In Bogotá, 1.5 million children face arduous, hours-long commutes to and from school (usually in vehicles not equipped for kids). The time spent on the bus doesn’t enrich the childrens’ education nor does it strengthen their connection to the city. Children who commute to school by bicycle or on foot are susceptible to vulnerable to unsafe conditions on the streets.
The city will create multiple transport solutions to shorten kids’ commute and improve their experience while commuting. For children traveling by bus, the city will create a “Children’s Hour,” with school bus-only lanes in key areas throughout Bogotá . The city’s bike share program will be expanded, and pedestrian programs will be organized so kids can walk safely to schools. All programs will include an educational component, designed to use the commute time as an opportunity to undertake fun learning activities.
To encourage community involvement, the city will use technological tools to “gamify” participation by providing incentives and rewards for citizen engagement. This approach turns the problem into part of the solution by using existing city resources and spaces to turn long commutes into positive journeys.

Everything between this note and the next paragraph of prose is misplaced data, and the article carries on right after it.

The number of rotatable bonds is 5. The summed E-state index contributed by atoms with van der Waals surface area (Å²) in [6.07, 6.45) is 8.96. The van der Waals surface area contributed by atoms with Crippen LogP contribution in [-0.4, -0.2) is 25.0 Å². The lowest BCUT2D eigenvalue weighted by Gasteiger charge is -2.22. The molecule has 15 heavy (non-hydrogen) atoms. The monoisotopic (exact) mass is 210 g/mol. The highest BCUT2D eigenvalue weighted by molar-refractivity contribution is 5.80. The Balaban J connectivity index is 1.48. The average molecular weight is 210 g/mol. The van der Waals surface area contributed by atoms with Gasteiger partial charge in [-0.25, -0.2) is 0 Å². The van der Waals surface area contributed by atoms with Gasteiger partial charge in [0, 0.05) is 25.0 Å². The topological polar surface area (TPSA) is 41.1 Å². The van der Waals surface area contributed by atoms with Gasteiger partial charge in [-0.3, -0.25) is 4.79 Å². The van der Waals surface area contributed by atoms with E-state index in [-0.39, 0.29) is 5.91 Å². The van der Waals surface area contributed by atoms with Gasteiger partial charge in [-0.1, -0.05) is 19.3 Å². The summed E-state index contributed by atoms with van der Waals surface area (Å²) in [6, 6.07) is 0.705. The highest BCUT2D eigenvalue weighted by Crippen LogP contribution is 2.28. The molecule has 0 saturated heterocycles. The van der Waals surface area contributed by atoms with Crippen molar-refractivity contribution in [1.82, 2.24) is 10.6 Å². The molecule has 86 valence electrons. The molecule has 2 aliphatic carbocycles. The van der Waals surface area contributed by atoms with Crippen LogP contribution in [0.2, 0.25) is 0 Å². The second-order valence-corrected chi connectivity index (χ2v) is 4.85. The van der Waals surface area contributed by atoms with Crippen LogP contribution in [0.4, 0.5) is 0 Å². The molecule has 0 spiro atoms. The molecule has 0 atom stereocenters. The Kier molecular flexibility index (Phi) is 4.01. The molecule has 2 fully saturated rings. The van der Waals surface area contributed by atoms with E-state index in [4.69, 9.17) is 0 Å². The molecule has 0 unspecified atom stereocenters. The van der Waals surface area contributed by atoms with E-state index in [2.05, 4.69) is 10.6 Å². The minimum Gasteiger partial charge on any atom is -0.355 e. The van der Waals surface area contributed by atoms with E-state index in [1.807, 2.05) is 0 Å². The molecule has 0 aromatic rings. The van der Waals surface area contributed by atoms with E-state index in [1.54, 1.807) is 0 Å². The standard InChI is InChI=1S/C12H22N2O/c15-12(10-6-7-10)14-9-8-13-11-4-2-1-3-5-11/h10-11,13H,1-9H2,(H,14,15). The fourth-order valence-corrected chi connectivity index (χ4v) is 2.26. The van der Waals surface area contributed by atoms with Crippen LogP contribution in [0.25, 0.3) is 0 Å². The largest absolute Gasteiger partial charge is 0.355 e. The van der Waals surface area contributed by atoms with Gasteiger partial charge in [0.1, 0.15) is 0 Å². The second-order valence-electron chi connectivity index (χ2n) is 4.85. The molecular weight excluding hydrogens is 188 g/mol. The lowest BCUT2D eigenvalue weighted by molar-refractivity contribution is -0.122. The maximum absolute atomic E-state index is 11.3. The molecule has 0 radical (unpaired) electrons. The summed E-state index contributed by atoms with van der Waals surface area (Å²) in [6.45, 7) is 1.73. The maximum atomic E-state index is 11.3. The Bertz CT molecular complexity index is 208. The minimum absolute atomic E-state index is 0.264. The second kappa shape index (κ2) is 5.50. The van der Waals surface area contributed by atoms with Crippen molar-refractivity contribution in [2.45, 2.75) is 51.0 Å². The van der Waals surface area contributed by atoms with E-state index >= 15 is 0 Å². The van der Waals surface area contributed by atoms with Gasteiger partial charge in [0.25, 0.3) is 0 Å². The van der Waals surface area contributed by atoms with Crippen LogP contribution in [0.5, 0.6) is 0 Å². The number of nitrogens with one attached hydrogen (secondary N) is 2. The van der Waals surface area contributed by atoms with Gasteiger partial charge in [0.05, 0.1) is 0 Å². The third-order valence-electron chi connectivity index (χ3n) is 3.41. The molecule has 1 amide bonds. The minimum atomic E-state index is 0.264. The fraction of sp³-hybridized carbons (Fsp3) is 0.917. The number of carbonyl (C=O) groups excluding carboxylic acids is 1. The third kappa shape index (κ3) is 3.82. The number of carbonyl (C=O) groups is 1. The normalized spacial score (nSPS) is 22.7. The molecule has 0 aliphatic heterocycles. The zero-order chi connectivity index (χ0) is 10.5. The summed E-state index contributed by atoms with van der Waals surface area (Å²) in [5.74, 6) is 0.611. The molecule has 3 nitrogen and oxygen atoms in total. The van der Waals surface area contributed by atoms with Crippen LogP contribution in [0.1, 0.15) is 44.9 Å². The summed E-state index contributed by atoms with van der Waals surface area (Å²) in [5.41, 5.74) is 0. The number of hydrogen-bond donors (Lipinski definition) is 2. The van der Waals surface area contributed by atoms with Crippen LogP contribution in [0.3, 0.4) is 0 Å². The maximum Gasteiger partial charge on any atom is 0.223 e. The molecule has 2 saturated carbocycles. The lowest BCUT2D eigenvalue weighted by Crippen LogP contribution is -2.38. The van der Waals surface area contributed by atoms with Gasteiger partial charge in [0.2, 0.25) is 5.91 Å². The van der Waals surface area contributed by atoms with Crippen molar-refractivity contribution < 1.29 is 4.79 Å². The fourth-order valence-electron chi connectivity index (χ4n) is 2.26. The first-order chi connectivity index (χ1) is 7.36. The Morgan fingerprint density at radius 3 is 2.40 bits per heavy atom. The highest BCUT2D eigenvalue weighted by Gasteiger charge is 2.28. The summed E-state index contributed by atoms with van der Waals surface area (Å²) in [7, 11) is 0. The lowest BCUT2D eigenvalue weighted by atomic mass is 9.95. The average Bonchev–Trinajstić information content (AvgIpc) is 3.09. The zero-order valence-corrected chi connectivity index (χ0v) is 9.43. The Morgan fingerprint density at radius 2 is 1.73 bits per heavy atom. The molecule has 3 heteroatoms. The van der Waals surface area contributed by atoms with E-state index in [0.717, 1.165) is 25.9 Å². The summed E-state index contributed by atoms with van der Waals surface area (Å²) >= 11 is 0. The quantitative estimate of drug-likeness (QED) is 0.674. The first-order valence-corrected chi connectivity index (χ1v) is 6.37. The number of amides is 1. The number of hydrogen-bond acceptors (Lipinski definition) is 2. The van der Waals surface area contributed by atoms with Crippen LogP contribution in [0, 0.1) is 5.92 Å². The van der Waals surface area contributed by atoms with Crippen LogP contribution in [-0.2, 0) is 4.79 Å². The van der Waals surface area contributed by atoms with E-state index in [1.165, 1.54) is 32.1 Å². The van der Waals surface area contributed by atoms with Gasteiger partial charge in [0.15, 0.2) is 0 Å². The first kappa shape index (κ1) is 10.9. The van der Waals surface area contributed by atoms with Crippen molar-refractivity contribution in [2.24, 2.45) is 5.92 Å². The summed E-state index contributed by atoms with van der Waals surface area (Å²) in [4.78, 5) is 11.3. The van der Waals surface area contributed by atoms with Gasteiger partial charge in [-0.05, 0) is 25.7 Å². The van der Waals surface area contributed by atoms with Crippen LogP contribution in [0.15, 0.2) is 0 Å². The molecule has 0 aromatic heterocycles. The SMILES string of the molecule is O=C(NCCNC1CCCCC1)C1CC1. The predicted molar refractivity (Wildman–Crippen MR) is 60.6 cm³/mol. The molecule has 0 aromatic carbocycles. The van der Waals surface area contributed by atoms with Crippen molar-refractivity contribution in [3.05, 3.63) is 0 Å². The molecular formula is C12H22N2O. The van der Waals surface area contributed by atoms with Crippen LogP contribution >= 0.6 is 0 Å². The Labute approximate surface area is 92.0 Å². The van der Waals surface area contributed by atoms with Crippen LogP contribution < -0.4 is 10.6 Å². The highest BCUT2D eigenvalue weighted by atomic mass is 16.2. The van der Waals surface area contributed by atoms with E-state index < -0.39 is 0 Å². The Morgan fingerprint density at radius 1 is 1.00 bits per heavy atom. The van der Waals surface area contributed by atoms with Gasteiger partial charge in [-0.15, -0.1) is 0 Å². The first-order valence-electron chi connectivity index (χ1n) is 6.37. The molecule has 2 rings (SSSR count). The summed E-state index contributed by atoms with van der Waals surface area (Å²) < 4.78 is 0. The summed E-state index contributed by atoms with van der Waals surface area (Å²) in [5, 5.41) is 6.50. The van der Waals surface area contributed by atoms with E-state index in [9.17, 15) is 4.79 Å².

This holistic approach to children’s commuting experiences came from a desire to not only improve kids’ commutes, but also to highlight the role of children in society and encourage citizens to invest in their wellbeing.
A school bus-only lane pilot program has already cut commute times by an average of 10 minutes for 16,000 students, and the bike share pilot has reached nearly 800 students. The city is now planning to expand both programs and launch pedestrian and educational experiences pilot programs by the end of 2017.
“In addition to the benefits in mobility, the Children’s Hour will have positive impacts in terms of cohabitation and relationships between different groups of citizens. The contests and activities dedicated to children will generate a culture that gives priority to the care and attention to the most vulnerable. The effects of this cultural change will be tangible not only for children, but for all citizens in general.”